Please use this identifier to cite or link to this item: http://hdl.handle.net/2440/11334
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Type: Journal article
Title: Repression of basal transcription by vitamin D receptor: evidence for interaction of unliganded vitamin D receptor with two receptor interaction domains in rip13Δ1
Other Titles: Repression of basal transcription by vitamin D receptor: evidence for interaction of unliganded vitamin D receptor with two receptor interaction domains in rip13Delta1
Author: Dwivedi, P.
Muscat, G.
Bailey, P.
Omdahl, J.
May, B.
Citation: Journal of Molecular Endocrinology, 1998; 20(3):327-335
Publisher: Society for Endocrinology
Issue Date: 1998
ISSN: 0952-5041
1479-6813
Statement of
Responsibility: 
P P Dwivedi, G E O Muscat, P J Bailey, J L Omdahl and B K May
Abstract: Repression of basal transcription of a 1,25-dihydroxyvitamin D3 (1,25-(OH)2D3) responsive 25-hydroxyvitamin D3-24-hydroxylase (CYP24) promoter construct as observed in kidney cells in the absence of ligand and this repression was dependent on a functional vitamin D response element (VDRE). Basal repression was also seen with a construct where a consensus DR-3-type VDRE was fused to the thymidine kinase promoter. Expression of a dominant negative vitamin D receptor (VDR) isoform that strongly bound to the VDRE motif in the CYP24 promoter ablated basal repression. This VDR isoform lacked sequence in the hinge- and ligand-binding domains implicating one or both of these domains in basal repression. It is well known that thyroid hormone and retinoic acid receptors silence basal transcription of target genes in the absence of ligands and this repressor function can be mediated by the nuclear receptor corepressor N-CoR. Two variants of N-CoR have been described, RIP13a and RIP13delta1. N-CoR and the variants contain two receptor interaction domains, ID-I and ID-II, which are identical except region ID-II in RIP13delta1 has an internal deletion. We have used the mammalian two hybrid system to investigate whether VDR, in the absence of ligand 1,25-(OH)2D3, can interact with these domains. The data showed that unliganded VDR does not interact with either ID-I or ID-II from RIP13a and RIP13delta1, but does interact strongly with a composite domain of ID-I and ID-II from RIP13delta1 (but not from RIP13a) and this strong interaction is abrogated in the presence of ligand. This finding implicates RIP13delta1 in VDR-dependent basal repression of the promoter constructs under investigation. However, over-expression of RIP13delta1 in kidney cell lines did not alter basal expression of the CYP24 promoter construct. It is concluded that either the level of endogenous RIP13delta1 in these kidney cells permits maximal repression or that repression occurs by a mechanism that is independent of RIP13delta1. Alternatively, repression may be dependent on RIP13delta1 but requires an additional cofactor that is limiting in these cells.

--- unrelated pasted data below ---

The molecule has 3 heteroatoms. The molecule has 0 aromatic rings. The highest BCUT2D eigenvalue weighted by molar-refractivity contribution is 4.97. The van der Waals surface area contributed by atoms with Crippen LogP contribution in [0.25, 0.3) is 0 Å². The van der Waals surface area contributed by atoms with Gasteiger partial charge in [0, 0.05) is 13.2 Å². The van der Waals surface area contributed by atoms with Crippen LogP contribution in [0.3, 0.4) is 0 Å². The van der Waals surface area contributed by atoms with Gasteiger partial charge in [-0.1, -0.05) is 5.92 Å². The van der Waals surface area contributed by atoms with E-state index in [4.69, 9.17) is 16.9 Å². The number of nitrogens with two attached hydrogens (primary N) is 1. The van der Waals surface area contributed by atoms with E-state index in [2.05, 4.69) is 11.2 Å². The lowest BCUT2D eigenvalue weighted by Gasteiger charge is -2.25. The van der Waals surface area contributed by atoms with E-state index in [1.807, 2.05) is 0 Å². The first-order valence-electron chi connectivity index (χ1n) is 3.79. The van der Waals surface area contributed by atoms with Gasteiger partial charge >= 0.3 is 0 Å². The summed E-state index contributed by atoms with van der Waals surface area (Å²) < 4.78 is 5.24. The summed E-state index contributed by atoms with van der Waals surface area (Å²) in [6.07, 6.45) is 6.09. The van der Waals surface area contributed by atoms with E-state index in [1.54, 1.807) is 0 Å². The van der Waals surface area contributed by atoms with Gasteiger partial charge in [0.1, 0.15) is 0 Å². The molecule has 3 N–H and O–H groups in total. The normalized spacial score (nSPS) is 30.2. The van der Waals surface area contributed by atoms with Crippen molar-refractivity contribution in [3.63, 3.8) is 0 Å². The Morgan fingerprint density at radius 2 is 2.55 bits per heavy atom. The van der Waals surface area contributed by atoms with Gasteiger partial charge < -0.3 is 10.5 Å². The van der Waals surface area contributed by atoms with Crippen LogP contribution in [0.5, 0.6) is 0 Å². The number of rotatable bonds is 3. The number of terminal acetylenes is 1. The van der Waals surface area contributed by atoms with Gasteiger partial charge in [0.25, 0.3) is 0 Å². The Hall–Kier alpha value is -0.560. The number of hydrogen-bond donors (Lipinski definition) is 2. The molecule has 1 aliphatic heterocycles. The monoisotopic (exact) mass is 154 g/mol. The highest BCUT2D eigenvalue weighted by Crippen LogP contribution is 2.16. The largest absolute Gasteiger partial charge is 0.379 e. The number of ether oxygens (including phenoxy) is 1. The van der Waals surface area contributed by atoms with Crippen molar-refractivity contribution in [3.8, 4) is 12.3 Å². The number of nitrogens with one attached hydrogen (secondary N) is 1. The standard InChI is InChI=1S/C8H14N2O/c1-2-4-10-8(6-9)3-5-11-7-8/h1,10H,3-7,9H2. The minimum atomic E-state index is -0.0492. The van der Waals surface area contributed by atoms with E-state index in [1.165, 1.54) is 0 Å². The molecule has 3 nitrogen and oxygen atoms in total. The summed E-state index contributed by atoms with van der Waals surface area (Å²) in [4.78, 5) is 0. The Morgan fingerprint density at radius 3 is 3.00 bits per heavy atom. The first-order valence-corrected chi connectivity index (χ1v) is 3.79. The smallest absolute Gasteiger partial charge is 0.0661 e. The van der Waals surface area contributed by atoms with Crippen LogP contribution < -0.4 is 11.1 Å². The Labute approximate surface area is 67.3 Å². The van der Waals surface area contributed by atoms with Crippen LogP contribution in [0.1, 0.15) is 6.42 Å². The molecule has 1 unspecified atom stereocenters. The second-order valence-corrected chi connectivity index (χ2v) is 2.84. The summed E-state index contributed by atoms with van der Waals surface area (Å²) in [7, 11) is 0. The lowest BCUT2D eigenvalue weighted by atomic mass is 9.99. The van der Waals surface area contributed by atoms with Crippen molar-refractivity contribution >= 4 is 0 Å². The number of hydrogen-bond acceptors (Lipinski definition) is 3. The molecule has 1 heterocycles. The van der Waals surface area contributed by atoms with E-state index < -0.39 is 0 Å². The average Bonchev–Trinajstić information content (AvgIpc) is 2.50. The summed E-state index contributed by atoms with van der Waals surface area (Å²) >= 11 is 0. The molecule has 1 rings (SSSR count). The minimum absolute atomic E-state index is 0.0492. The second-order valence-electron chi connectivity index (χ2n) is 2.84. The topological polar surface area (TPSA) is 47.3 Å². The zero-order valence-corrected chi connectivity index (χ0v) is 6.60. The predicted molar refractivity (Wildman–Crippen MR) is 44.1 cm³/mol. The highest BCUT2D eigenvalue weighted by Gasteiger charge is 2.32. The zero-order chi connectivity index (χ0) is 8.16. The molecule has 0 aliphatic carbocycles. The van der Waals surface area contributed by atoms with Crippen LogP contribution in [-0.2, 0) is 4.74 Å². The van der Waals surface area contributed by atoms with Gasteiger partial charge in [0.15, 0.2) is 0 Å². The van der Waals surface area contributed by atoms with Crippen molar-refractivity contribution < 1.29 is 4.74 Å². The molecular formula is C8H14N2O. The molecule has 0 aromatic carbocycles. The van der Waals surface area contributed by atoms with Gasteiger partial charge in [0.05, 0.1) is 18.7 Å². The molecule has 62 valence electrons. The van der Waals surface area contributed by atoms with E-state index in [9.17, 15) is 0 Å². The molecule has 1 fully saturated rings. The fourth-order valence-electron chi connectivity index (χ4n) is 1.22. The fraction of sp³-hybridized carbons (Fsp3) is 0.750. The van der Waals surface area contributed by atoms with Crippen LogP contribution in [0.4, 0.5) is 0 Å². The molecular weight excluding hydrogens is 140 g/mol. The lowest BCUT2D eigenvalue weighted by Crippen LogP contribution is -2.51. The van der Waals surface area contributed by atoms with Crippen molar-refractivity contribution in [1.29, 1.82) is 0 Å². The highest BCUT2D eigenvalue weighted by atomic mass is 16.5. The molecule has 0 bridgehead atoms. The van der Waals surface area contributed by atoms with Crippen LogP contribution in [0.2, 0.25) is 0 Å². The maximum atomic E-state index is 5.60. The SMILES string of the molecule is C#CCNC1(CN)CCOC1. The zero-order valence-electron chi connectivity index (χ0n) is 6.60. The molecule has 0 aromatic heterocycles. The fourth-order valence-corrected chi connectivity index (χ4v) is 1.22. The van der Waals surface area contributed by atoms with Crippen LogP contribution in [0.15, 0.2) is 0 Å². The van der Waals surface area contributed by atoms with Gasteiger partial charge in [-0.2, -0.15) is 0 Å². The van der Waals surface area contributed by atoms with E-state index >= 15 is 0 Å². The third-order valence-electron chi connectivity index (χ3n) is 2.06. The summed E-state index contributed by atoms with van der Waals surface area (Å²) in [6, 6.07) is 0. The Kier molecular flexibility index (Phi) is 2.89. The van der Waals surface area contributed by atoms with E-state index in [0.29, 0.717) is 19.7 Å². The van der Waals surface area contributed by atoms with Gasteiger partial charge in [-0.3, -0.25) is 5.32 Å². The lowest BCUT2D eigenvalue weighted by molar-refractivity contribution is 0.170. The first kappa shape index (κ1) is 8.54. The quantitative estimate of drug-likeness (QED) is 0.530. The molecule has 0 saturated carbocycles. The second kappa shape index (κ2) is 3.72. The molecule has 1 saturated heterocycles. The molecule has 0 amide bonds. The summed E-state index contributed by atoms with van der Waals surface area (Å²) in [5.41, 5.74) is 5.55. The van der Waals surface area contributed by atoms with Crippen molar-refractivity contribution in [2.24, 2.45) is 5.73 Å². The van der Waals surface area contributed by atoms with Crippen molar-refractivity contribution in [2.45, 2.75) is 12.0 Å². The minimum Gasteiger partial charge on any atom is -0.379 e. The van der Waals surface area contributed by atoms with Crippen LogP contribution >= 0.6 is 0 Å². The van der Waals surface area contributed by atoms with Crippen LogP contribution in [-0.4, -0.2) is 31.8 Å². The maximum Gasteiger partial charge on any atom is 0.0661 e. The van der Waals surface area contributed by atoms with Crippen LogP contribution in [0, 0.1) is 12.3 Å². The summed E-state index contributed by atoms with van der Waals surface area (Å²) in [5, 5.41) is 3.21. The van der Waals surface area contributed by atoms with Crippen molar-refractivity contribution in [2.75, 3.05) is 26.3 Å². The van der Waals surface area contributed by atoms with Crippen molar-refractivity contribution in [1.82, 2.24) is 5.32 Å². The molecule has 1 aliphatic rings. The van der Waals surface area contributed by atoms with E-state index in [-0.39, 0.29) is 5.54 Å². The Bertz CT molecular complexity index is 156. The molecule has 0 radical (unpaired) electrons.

Rights: © 1998 Society for Endocrinology
RMID: 0030004380
DOI: 10.1677/jme.0.0200327
Appears in Collections:Biochemistry publications

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